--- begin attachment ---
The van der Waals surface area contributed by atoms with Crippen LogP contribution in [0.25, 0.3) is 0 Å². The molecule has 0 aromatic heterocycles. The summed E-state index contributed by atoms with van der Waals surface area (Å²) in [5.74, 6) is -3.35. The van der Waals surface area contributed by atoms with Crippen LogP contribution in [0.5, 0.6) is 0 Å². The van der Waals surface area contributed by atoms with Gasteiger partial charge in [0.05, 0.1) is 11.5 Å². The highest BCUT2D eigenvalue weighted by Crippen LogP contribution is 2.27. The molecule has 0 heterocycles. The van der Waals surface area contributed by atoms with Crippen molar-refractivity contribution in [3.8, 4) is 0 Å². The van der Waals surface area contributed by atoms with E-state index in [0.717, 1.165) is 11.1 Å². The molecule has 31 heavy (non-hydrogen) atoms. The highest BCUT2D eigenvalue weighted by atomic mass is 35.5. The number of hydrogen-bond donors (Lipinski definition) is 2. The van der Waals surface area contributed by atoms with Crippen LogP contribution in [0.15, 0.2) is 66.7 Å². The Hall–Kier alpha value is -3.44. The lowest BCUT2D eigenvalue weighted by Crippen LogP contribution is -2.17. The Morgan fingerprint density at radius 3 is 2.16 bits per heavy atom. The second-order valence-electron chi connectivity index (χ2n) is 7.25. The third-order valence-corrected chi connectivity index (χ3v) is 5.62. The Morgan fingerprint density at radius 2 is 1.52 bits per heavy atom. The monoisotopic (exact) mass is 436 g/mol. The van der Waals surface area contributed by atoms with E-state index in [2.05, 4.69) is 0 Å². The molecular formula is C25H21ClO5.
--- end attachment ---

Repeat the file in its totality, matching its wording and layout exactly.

The van der Waals surface area contributed by atoms with Crippen LogP contribution in [0.25, 0.3) is 0 Å². The molecule has 0 aromatic heterocycles. The summed E-state index contributed by atoms with van der Waals surface area (Å²) in [5.74, 6) is -3.35. The van der Waals surface area contributed by atoms with Crippen LogP contribution in [0.5, 0.6) is 0 Å². The van der Waals surface area contributed by atoms with Gasteiger partial charge in [0.05, 0.1) is 11.5 Å². The highest BCUT2D eigenvalue weighted by Crippen LogP contribution is 2.27. The molecule has 0 heterocycles. The van der Waals surface area contributed by atoms with Crippen molar-refractivity contribution in [3.8, 4) is 0 Å². The van der Waals surface area contributed by atoms with E-state index in [0.717, 1.165) is 11.1 Å². The molecule has 31 heavy (non-hydrogen) atoms. The highest BCUT2D eigenvalue weighted by atomic mass is 35.5. The number of hydrogen-bond donors (Lipinski definition) is 2. The van der Waals surface area contributed by atoms with Crippen LogP contribution in [0.15, 0.2) is 66.7 Å². The Hall–Kier alpha value is -3.44. The lowest BCUT2D eigenvalue weighted by Crippen LogP contribution is -2.17. The Morgan fingerprint density at radius 3 is 2.16 bits per heavy atom. The second-order valence-electron chi connectivity index (χ2n) is 7.25. The third-order valence-corrected chi connectivity index (χ3v) is 5.62. The Morgan fingerprint density at radius 2 is 1.52 bits per heavy atom. The monoisotopic (exact) mass is 436 g/mol. The van der Waals surface area contributed by atoms with E-state index in [2.05, 4.69) is 0 Å². The molecular formula is C25H21ClO5.